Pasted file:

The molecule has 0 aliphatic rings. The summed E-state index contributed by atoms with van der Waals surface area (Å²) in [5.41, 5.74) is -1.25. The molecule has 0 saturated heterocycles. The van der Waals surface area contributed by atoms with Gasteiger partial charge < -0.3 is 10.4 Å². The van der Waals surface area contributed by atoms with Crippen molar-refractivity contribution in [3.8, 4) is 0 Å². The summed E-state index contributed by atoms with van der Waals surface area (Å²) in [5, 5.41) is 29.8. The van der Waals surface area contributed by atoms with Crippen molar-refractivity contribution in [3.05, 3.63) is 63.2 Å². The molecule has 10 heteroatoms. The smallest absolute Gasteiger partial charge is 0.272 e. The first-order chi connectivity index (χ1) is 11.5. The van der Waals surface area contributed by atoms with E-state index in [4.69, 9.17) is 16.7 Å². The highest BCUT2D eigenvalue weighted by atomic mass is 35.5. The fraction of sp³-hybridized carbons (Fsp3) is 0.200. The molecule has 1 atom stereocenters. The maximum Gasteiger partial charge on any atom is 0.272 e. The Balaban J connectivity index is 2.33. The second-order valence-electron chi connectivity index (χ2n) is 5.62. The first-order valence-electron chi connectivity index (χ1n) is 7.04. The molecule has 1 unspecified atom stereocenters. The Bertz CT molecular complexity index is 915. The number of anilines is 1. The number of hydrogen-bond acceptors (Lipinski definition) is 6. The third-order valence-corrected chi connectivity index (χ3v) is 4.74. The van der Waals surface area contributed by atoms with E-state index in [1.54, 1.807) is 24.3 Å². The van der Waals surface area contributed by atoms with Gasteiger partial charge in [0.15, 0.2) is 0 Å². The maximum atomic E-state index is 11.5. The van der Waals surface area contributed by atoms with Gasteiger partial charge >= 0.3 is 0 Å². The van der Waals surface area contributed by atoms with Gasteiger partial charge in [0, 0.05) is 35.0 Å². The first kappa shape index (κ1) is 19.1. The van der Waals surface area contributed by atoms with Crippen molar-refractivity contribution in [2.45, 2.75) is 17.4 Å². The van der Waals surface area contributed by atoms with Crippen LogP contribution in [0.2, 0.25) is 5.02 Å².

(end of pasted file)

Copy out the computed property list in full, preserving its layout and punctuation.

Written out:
The molecule has 0 aliphatic rings. The summed E-state index contributed by atoms with van der Waals surface area (Å²) in [5.41, 5.74) is -1.25. The molecule has 0 saturated heterocycles. The van der Waals surface area contributed by atoms with Gasteiger partial charge < -0.3 is 10.4 Å². The van der Waals surface area contributed by atoms with Crippen molar-refractivity contribution in [3.8, 4) is 0 Å². The summed E-state index contributed by atoms with van der Waals surface area (Å²) in [5, 5.41) is 29.8. The van der Waals surface area contributed by atoms with Crippen molar-refractivity contribution in [3.05, 3.63) is 63.2 Å². The molecule has 10 heteroatoms. The smallest absolute Gasteiger partial charge is 0.272 e. The first-order chi connectivity index (χ1) is 11.5. The van der Waals surface area contributed by atoms with E-state index in [4.69, 9.17) is 16.7 Å². The highest BCUT2D eigenvalue weighted by atomic mass is 35.5. The fraction of sp³-hybridized carbons (Fsp3) is 0.200. The molecule has 1 atom stereocenters. The maximum Gasteiger partial charge on any atom is 0.272 e. The Balaban J connectivity index is 2.33. The second-order valence-electron chi connectivity index (χ2n) is 5.62. The first-order valence-electron chi connectivity index (χ1n) is 7.04. The molecule has 1 unspecified atom stereocenters. The Bertz CT molecular complexity index is 915. The number of anilines is 1. The number of hydrogen-bond acceptors (Lipinski definition) is 6. The third-order valence-corrected chi connectivity index (χ3v) is 4.74. The van der Waals surface area contributed by atoms with E-state index in [1.54, 1.807) is 24.3 Å². The van der Waals surface area contributed by atoms with Gasteiger partial charge in [0.15, 0.2) is 0 Å². The maximum atomic E-state index is 11.5. The van der Waals surface area contributed by atoms with Gasteiger partial charge >= 0.3 is 0 Å². The van der Waals surface area contributed by atoms with Gasteiger partial charge in [0, 0.05) is 35.0 Å². The first kappa shape index (κ1) is 19.1. The van der Waals surface area contributed by atoms with Crippen molar-refractivity contribution in [2.45, 2.75) is 17.4 Å². The van der Waals surface area contributed by atoms with Crippen LogP contribution in [0.2, 0.25) is 5.02 Å².